The shuk –– an open-air market where stalls are filled with sumptuous and vibrant seasonal Israeli produce, spices, fresh fish, dry foodstuffs, housewares, and even trendy eateries — is the lifeline of every Israeli.
Cookbooks are inspired by it, as is the healthy Israeli lifestyle. Fresh fruits and vegetables make up the base of a colorful diet, and lugging home kilos of said vegetables provides daily exercise.
The traditional produce stands have been joined by restaurants, cafes and bars, so the shuk has also become a meeting ground for friends and a center of culinary evolution from which Israeli cuisine continues to expand.
Farm-to-table enterprises, homegrown breweries, coffeeshops, and craft cocktail bars are the new shuk norm in Israel’s major cities. In the same way, Israeli art and flea markets have followed suit, transforming into must-visit stops for genuine souvenirs handcrafted in Israel.
These are 10 of Israel’s top markets, and the some of the best treasures we found in them.
The king of all Israeli open-air markets thriving on a rich history and a modern cultural renaissance, Machane Yehuda in Jerusalem sets the bar for all others.
Its well-kept and lighted passageways are filled with ready-made culinary treats, bakeries, dried fruit and food stores, and of course fresh produce. It is also a hub of busy trending shops, restaurants, bars, mom-and-pop homestyle food joints, and coffee shops. You name it and this shuk has it.
It’s also, as you might expect, a popular nightlife scene come Thursday evening, and a 24/7 street art museum when closed up tight.
What’s more, the alleyways surrounding the shuk are not only among the city’s most vibrant up-and-coming neighborhoods, but also the center for some of its best new restaurants, serving up the fresh products that the market provides and catering to the young demographic of the area.
Hatch Brewery, 28 HaEgoz Street (inside the covered shuk): Craft beer, homemade sausages and gourmet bar snacks.
Crave, 1 HaShikma Street (behind the Old Iraqi shuk): Kosher versions of non-kosher crave-worthy dishes (a kosher bacon mecca) in a high-energy atmosphere.
Marzipan Bakery, 44 Agripas Street (just outside the covered shuk): Making the city’s most addictive rugelach pastries for over 40 years.
The inspiration for Adeena Sussman’s Sababa and Einat Admony and Janna Gur’s Shuk — two Israeli cookbooks out in 2019 — Tel Aviv’s Carmel Market is where the city’s chefs and locals hang out, dine, shop and soak up the Israeli culinary scene.
There you’ll find fresh produce, but not only. You’ll also pass by cheap clothing stalls, fast-food spots, including the original Beer Bazaar, and this hummusia that looks like a synagogue.
If you’re diligent, behind the market’s main food stalls you can find shops selling home goods, kitchen tools, meats and Asian specialty products.
As with Machane Yehuda, the area surrounding Carmel Market is also a great place to grab a meal or drink at many trendy restaurants and bars. In the adjacent Yemenite Quarter (Kerem HaTeimanim) you can buy a filling plate of authentic Yemenite food at establishments such as the famous Shimon Melech HaMarakim (Simon King of Soups).
The Druze pita and Arabic sweets stand towards the back of the main shuk passageway
Meat Market M25, 30 Simtat HaCarmel: A butcher shop and deli where you can buy fine aged steaks or take a seat for a perfectly grilled kebab and craft beer.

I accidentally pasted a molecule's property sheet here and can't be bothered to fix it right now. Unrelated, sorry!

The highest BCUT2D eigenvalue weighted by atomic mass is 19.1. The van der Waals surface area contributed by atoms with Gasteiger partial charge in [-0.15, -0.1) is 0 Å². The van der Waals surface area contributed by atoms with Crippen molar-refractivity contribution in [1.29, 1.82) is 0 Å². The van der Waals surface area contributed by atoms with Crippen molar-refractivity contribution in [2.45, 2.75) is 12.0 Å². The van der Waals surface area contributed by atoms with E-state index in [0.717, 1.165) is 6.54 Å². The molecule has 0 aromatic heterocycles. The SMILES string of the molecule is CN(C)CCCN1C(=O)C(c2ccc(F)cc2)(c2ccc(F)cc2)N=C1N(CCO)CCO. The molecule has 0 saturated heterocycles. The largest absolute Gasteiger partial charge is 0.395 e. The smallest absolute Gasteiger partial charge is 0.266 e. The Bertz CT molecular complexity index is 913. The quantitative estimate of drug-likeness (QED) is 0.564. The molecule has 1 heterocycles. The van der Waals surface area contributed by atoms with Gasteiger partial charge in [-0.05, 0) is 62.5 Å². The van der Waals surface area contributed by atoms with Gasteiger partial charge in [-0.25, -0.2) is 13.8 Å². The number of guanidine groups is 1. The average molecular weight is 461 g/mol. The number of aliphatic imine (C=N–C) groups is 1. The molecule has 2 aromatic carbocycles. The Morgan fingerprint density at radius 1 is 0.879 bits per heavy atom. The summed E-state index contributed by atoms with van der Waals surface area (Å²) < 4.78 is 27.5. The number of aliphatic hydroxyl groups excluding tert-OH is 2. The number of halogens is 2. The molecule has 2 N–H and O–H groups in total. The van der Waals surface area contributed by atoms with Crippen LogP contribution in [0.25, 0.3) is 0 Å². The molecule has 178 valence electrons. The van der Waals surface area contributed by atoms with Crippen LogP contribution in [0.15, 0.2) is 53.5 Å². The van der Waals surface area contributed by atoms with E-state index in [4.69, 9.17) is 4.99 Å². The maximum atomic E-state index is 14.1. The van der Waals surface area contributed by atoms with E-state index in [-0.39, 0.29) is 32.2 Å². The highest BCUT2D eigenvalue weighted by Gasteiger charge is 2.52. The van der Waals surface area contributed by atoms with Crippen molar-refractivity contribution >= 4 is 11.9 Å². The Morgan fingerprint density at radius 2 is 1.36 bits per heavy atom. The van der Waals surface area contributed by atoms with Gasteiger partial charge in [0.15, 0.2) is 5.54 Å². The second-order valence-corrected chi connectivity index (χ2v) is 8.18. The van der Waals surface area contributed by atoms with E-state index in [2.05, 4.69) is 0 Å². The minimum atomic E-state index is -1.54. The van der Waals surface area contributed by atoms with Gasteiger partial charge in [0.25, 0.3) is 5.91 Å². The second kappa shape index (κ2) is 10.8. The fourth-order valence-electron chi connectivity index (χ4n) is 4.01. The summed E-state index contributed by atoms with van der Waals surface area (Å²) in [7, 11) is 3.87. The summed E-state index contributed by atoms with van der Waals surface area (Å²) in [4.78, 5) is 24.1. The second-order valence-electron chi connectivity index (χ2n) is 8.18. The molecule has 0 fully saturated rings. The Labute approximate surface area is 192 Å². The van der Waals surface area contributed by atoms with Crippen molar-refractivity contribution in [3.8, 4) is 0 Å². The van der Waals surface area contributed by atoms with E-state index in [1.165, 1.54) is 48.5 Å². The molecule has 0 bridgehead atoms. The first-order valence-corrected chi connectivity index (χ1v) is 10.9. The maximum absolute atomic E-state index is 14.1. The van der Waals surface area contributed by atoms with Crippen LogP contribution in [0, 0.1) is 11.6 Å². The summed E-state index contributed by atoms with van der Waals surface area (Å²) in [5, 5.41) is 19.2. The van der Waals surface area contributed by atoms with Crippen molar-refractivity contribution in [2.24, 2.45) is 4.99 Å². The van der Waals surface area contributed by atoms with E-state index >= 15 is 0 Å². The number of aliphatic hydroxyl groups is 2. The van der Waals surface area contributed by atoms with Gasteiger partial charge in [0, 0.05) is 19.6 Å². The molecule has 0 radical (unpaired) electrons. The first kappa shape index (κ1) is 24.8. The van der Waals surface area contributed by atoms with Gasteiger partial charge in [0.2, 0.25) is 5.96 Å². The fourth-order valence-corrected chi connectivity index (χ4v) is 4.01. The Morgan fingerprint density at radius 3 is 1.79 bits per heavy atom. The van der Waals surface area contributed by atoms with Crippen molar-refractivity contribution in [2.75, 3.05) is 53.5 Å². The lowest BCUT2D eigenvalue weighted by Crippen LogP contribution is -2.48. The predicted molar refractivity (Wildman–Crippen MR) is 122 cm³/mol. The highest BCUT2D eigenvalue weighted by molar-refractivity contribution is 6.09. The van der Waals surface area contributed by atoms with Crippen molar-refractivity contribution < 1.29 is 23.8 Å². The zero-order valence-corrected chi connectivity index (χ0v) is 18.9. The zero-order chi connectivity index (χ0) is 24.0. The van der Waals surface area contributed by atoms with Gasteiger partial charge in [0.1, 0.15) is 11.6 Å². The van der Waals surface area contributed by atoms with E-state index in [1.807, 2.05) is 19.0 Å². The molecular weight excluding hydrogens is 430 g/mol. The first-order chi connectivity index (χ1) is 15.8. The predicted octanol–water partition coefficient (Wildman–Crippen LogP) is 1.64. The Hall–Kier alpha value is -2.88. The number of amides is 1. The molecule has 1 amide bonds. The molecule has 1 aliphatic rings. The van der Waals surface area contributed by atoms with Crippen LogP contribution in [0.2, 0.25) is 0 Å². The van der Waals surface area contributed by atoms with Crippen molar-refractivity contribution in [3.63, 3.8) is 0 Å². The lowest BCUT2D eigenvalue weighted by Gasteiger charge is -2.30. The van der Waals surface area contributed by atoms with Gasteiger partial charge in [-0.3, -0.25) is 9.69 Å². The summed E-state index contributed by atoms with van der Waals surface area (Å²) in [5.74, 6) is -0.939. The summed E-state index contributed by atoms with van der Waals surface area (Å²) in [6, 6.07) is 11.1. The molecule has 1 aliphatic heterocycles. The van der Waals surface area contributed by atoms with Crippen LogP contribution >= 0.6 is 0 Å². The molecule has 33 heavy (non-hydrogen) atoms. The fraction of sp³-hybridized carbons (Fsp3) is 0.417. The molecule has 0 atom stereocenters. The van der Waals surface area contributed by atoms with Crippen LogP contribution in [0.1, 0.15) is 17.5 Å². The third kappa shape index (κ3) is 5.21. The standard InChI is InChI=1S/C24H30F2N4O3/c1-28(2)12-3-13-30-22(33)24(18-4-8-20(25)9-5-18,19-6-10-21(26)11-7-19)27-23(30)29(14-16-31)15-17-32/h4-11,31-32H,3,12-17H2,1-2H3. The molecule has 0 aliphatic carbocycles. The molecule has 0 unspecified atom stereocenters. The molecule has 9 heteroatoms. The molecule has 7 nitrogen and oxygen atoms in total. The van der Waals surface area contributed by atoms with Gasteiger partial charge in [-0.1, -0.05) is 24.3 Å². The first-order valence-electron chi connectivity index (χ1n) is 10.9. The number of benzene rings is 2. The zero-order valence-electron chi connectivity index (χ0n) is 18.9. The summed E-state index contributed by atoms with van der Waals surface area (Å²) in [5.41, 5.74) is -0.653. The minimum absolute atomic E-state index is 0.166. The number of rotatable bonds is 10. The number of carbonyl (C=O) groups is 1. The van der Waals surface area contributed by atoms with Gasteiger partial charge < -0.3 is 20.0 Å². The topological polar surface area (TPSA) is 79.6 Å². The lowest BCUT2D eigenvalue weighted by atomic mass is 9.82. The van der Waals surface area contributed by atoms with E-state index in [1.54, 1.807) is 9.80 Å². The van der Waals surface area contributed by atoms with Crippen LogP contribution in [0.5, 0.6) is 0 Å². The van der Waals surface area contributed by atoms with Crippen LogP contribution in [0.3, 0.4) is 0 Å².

: There is an extensive selection and knowledgeable staff.
Julie Ochel, 29 Yom Tov Street: Where locals go to get a comforting lunch of homemade Egyptian food and a warm reception. Open every day 12-4; 03-516-9334.
An up-and-coming market in South Tel Aviv that’s been buzzed about by Israeli foodies in recent years, you’ll find things in Levinsky Market that you won’t find in the more mainstream Israeli shuks. Home to Balkan and Persian specialty products, it’s also known for its delis, bakeries and restaurants, many of which have lined the market walkways for decades.
HaHalban (The Milkman), 48 Levinsky Street: Specialty cheeses and all the fixings for a killer antipasti plate, since 1958.
Café Levinsky, 41 Levinsky Street. Where kombucha meets an artisanal soda shop and cafe, the likes of which you’ve never experienced.
Burekas Penso, 43 Levinsky Street: A Tel Aviv landmark for delicious bourekas and Balkan desserts.
Continue straight after you enter Jaffa Gate in the Old City of Jerusalem, and you will find yourself in the slippery stone alleyways of the Arab shuk — a combination of three markets.
Selling all kinds of souvenirs including Arab-style coffee pots, jewelry, t-shirts, art, clothing, and Armenian (Hevron) pottery, it is an experience even if you don’t end up buying anything. You’ll be enticed by the aromas of incense, spices, coffee, and cooked foods.
Note: It’s safest to stay on the main path within the tourist section of the market. Turn back when you start seeing products such as meat and produce sold to the local population. This is a sensitive area, so be aware that a wrong turn down an alleyway could lead to places where the general public is forbidden to enter.
Jaffar Sweets, Khan al Zeit Street: Home to some of the city’s most flavorful knafeh and mutabbaq (warm cheese-filled phyllo pastry that eats like fried dough).
Fresh juice and Jerusalem bagel carts next to Jaffa Gate
Armenian pottery store in the Armenian Quarter, where ceramics are painted on site; Hadaya jewelry workshop on 91 Hayehudim Street in the Jewish Quarter, where metal jewelry is inscribed to order with Hebrew sayings to make personal mementos; and at 16 Christian Quarter Road, a collective gallery where you can buy the artwork of local Arab artists.
A bit rougher around the edges than Tel Aviv and Jerusalem’s markets, Shuk Talpiot is the underdog you’ll want to get to know.